KAI takes flight after turbulence

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KAI takes flight after turbulence

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Engineers from Korea Aerospace Industries assemble a FA-50 fighter jet at the company’s plant in Sacheon, South Gyeongsang. [PARK SANG-MOON]

SACHEON, South Gyeongsang - When Korea faced an economic crisis in the mid-1990s, making profit by developing aircraft was considered as a flight of fancy as most local manufacturing businesses were struggling to survive.

Under unlikely circumstances, the Korea Aerospace Industries (KAI) was established in 1999 by the government as part of its drive to foster a high-value added industry.

Fast-forward 17 years and the nation’s largest national defense company has overcome business troubles and started bearing fruits lately, launching a series of projects to develop jets and aircraft parts.

On a recent visit by the Korea JoongAng Daily to KAI’s production plant in Sacheon, South Gyeongsang, employees were working feverishly on the company’s next project, which will make it the world’s sixth-largest aircraft and parts manufacturer.

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The loud sound of nuts and bolts being drilled into metal filled the enormous hangar, which was about the size of three football fields. The workspace was immaculate and could be compared to the repair shop of a smart car manufacturer like BMW. KAI’s production plant and other business offices, as well as research labs, are located on about 948,760 square meters of land. About 600 engineers currently work at the production plant.

“When you make a jet such as the FA-50, we don’t weld body panels like people generally think. Every single panel is assembled by hand, while some work is managed by our Auto Drilling System Simulator, where robots drill bolts and nuts for parts that people cannot get to,” said Lee Jae-yoon, the manager of KAI’s Production Division.

“If we weld the exterior body, there’s the possibility a part of the body may get ripped off, no matter how big the size of the scratch made by an opponent’s attack. But if a part gets damaged, that part shouldn’t damage others,” Lee said.

He added that about 4,000 nuts and bolts are used for grafting body panels alone, while more than 300,000 pieces are needed to completely develop one fighter jet.

In the plant, aircraft such as the supersonic training jet T-50 and mobile helicopter Surion are under development along with the FA-50, which is 9.45 meters (31 feet) wide, 13.14 meters long and 4.94 meters high. Building one FA-50 takes a year and costs about 30 billion won.

In the area known as the “back shop,” the company produces parts for aircraft like the Boeing 787. About 100,000 parts are produced in the back shop each month in cooperation with about 40 to 50 partners. The company also makes wing parts for Airbus.

“In order to make a wing for the [Airbus] A350, a total of 66 pieces of wing ribs are necessary to build the frame of a wing,” said Kim Byung-joo, the senior manager of Detail Manufacturing Team I. “This is an automated factory that people often call a ‘smart factory,’ because only 24 people are necessary to manage the entire workload on a three-shift basis.”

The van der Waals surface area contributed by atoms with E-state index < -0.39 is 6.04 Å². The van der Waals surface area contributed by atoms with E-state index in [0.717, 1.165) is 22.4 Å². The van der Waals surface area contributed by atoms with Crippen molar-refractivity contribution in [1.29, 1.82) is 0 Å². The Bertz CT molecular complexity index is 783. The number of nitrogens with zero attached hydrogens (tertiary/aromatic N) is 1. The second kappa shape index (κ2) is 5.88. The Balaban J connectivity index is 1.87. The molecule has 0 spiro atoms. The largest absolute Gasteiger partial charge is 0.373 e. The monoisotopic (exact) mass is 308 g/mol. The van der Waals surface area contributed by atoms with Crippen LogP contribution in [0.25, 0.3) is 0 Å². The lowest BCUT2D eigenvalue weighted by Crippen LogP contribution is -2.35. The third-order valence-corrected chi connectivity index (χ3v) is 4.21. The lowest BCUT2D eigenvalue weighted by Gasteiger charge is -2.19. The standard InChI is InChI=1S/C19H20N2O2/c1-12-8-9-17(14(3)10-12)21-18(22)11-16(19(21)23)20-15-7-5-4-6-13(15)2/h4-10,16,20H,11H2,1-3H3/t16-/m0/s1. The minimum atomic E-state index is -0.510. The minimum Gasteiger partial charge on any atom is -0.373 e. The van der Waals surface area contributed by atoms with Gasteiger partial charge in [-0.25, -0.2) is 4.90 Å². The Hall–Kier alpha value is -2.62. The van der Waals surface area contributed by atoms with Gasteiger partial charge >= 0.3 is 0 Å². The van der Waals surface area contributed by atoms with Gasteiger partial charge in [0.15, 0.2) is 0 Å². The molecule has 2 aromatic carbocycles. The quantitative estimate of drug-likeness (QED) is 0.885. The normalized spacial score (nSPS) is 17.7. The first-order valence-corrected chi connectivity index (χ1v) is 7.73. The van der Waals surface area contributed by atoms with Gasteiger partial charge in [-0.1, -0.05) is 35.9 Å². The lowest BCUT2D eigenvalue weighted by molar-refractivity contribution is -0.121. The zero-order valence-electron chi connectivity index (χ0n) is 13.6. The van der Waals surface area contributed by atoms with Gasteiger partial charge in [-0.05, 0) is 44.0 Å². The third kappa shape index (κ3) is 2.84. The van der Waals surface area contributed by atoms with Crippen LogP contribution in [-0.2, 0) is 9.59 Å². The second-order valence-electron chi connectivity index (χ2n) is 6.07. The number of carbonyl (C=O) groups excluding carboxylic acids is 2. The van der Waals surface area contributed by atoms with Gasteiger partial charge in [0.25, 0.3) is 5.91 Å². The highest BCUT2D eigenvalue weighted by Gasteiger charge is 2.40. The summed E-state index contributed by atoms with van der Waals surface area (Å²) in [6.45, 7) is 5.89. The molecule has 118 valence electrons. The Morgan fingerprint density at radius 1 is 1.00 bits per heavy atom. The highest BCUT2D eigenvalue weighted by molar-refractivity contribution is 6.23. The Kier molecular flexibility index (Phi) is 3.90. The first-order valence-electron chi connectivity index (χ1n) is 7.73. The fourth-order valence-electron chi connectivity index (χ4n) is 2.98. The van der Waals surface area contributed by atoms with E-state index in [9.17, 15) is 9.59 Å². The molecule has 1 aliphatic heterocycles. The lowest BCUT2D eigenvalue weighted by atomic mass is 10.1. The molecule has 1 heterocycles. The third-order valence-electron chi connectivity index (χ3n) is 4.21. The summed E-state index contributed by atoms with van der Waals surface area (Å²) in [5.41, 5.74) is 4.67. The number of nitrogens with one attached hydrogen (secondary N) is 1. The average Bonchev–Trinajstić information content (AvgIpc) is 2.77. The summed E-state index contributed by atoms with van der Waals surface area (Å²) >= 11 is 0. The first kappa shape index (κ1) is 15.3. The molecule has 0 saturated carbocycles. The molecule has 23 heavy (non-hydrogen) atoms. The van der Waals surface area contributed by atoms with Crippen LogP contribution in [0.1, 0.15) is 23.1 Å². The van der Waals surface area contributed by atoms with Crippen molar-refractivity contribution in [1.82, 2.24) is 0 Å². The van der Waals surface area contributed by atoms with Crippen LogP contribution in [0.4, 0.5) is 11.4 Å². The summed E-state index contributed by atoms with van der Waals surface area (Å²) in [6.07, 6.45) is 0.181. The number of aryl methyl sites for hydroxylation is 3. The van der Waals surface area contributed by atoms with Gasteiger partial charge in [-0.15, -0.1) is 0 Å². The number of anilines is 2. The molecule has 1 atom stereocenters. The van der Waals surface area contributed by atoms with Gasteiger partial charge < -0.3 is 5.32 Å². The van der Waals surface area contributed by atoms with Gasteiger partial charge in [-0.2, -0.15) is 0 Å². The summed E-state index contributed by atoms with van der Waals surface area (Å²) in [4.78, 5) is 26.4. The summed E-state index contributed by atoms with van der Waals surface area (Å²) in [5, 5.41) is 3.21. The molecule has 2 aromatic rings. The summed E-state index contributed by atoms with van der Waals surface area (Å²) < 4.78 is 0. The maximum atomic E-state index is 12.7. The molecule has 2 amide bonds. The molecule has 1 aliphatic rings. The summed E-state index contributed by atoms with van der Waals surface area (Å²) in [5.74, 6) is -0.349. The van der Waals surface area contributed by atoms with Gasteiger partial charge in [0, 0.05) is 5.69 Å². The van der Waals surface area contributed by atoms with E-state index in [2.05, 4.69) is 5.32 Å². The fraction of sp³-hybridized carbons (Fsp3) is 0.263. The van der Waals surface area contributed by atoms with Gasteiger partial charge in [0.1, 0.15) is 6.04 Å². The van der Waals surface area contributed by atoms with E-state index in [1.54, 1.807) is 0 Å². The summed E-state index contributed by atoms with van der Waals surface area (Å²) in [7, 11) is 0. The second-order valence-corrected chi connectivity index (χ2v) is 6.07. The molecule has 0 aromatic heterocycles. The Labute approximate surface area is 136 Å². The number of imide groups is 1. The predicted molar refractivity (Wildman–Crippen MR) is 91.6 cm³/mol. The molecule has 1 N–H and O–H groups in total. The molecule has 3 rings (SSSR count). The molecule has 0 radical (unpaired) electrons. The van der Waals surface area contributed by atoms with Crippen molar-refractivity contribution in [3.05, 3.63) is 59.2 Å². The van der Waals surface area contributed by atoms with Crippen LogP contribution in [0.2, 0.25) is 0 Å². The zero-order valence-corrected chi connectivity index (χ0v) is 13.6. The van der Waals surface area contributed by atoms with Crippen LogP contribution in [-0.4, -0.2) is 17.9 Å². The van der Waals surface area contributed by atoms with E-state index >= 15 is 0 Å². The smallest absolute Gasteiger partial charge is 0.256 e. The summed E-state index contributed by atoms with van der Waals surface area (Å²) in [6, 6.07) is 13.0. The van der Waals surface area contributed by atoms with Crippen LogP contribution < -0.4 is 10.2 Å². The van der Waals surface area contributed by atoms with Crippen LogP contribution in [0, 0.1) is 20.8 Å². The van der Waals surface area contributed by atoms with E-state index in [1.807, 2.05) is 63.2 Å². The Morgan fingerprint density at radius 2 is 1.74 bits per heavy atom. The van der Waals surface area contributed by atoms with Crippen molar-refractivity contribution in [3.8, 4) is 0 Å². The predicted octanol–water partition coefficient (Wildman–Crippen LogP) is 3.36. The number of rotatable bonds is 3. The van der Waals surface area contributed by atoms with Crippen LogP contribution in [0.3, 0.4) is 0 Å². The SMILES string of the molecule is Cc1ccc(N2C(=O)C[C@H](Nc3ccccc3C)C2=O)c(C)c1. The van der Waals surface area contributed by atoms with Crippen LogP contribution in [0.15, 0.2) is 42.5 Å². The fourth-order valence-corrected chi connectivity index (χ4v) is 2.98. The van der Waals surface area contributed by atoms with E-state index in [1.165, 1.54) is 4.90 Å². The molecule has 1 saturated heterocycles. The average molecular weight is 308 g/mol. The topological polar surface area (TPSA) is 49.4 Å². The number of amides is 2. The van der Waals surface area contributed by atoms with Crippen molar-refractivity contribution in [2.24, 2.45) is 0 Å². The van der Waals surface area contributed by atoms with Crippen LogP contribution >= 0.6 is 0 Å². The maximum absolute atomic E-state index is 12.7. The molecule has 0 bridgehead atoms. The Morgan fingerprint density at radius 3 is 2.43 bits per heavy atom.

He added that the wing-rib business sees about 150 billion won in revenue per year.

KAI is also working on a maintenance-repair-operation (MRO) business, where old aircraft can be revamped and upgraded for sale. The company expects to make 1.7 trillion won in revenue in the MRO business by 2020.

The company upgrades products such as the CH-53E Super Stallion, the heaviest helicopter previously owned by the United States.

“In here we have components that can revamp three different aircraft simultaneously,” said Cho Jung-il, the senior manager of Aircraft Manufacturing Engineering Team III.

“Since we are trying to localize most of our parts and technologies, we expect the overall profit structure to improve even more in the future.”

KAI’s debt ratio once hit 680 percent in 2000 due to failures in many businesses, but after carrying out a painstaking restructuring that included cutting hundreds of employees and freezing salaries, the company rebounded with financial support from its allies, including the Korea Development Bank, a major shareholder, which increased its capital by 120 billion won.

Today, after overcoming economic hardship, the company reported 2.9 trillion won of revenue last year, a 26 percent rise from the previous year, and an operating profit of 285.7 billion won, a 77 percent rise year-on-year - all of which were all-time highs.

“Such achievement came as we successfully shifted our business territory from domestic to exporting market,” CEO Ha Sung-yong said in January’s Investors Relations.

Ha aims to beef up the export market even more by winning the bid to build 350 advanced-trainer T-X jets for the United States, which will give the company about 9 trillion won in revenue. “We will do our best to win this project and I think our experiences of making similar jets such as T-50 will appeal to the U.S,” said the CEO. “It will be a new take off for Korea’s aerospace industry.”


BY KWON SANG-SOO [kwon.sangsoo@joongang.co.kr]




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